Coding/Translating: Best Practice can slow you down

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Coding/Translating: Best Practice can slow you down

I enjoy reading about software development (and rocketry) and often find something that makes me think a little more about Bible Translation and how we do it. The last few years several of us have been thinking seriously about the quality and processes of what we work on, developing and thinking through implementing ‘Best Practices’ for translation projects. So a controversial article from Stack Overflow caught my attention: “Best practices can slow your application down”.

(Now for the sake of non-coders here, slow software is frustrating to use or in some cases totally unusable. We’re not really talking about the speed of development of a product, though that does come into it.)

Roberta Arcoverde and Ryan Donovan begin:

“In software engineering, a number of fairly non-controversial best practices have evolved over the years…. These are practices that make for code that’s easy to read and maintain. …But”,

the bombshell drops, as they built the renowned Stack Overflow,

“…we didn’t always follow them.”

There were several reasons for this, and those reasons and the whole context of what they are doing (company and wider world) has changed meaning that they do things differently now. But at the start they consciously took a different path. Perhaps there’s an element of retrospective justification in there, but I’m inclined to give them the benefit of the doubt. And I see some useful parallels in Bible Translation too and in our experience in Nigeria over the last 20 years.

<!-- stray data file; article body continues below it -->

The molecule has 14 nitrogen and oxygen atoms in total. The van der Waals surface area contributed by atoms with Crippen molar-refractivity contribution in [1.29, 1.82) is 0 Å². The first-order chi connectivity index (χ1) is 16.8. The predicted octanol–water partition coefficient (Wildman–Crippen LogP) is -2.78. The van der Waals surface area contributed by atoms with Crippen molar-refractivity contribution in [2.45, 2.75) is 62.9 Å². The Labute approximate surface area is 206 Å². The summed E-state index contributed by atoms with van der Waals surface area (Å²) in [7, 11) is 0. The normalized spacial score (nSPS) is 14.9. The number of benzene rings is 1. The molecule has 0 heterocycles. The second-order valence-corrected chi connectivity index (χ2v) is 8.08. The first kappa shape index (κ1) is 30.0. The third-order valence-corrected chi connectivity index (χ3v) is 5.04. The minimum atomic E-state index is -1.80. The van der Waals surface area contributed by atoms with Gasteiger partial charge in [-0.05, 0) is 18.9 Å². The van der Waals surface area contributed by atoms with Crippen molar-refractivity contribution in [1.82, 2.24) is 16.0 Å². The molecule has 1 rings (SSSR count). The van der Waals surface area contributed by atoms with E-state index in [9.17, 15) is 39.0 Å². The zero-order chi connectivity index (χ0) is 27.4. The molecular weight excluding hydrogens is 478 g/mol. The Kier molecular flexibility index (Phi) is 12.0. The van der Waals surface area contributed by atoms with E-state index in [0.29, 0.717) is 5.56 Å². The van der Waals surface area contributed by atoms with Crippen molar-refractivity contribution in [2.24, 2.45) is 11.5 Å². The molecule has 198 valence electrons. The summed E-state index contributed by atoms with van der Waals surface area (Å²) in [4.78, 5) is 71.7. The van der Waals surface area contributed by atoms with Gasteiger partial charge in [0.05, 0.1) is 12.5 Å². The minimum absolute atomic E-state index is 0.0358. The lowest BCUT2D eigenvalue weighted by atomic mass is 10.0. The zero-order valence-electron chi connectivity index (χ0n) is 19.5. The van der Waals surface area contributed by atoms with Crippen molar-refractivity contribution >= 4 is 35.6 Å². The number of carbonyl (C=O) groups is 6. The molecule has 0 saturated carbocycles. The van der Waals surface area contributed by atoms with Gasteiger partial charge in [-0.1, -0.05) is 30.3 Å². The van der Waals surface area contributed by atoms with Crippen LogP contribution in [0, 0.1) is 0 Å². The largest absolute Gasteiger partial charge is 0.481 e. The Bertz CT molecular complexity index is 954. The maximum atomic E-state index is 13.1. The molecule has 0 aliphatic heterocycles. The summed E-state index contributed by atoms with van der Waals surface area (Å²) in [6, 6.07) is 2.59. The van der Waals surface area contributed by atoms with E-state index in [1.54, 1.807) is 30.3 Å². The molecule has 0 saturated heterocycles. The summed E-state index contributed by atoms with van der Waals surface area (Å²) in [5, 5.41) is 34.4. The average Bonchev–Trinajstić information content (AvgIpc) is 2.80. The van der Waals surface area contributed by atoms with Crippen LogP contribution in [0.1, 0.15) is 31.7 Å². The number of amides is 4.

The software developers write: 

“The Cynefin framework can help put our decision into context. It categorizes decisions into obvious, complicated, complex, and chaotic. From today’s perspective, building a Q&A site is a pretty well-defined—obvious—problem and a lot of best practices emerged over the past years. And if you’re faced with a well-defined problem, you should probably stick to those best practices.

But back in 2008, building a community-driven Q&A site at this scale was far from being obvious.”